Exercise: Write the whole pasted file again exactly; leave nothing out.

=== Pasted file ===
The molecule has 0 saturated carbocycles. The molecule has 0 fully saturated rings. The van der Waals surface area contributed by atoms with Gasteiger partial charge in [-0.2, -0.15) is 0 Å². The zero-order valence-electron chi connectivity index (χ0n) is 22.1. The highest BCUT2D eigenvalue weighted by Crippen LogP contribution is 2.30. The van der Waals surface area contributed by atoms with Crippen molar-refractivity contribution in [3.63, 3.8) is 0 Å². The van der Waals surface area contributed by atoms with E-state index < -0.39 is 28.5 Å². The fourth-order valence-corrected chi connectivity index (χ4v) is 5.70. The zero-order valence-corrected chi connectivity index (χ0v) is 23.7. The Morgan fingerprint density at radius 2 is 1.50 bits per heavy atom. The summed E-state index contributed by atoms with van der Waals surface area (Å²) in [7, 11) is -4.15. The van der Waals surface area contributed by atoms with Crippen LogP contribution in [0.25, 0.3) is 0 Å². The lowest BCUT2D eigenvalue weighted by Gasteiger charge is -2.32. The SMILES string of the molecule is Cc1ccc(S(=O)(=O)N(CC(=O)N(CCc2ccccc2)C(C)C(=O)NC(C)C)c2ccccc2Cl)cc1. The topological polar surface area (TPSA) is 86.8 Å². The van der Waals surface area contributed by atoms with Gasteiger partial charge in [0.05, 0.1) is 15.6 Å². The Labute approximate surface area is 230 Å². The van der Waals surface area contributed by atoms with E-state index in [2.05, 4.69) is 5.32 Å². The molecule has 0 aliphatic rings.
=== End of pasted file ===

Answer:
The molecule has 0 saturated carbocycles. The molecule has 0 fully saturated rings. The van der Waals surface area contributed by atoms with Gasteiger partial charge in [-0.2, -0.15) is 0 Å². The zero-order valence-electron chi connectivity index (χ0n) is 22.1. The highest BCUT2D eigenvalue weighted by Crippen LogP contribution is 2.30. The van der Waals surface area contributed by atoms with Crippen molar-refractivity contribution in [3.63, 3.8) is 0 Å². The van der Waals surface area contributed by atoms with E-state index < -0.39 is 28.5 Å². The fourth-order valence-corrected chi connectivity index (χ4v) is 5.70. The zero-order valence-corrected chi connectivity index (χ0v) is 23.7. The Morgan fingerprint density at radius 2 is 1.50 bits per heavy atom. The summed E-state index contributed by atoms with van der Waals surface area (Å²) in [7, 11) is -4.15. The van der Waals surface area contributed by atoms with Crippen LogP contribution in [0.25, 0.3) is 0 Å². The lowest BCUT2D eigenvalue weighted by Gasteiger charge is -2.32. The SMILES string of the molecule is Cc1ccc(S(=O)(=O)N(CC(=O)N(CCc2ccccc2)C(C)C(=O)NC(C)C)c2ccccc2Cl)cc1. The topological polar surface area (TPSA) is 86.8 Å². The van der Waals surface area contributed by atoms with Gasteiger partial charge in [0.05, 0.1) is 15.6 Å². The Labute approximate surface area is 230 Å². The van der Waals surface area contributed by atoms with E-state index in [2.05, 4.69) is 5.32 Å². The molecule has 0 aliphatic rings.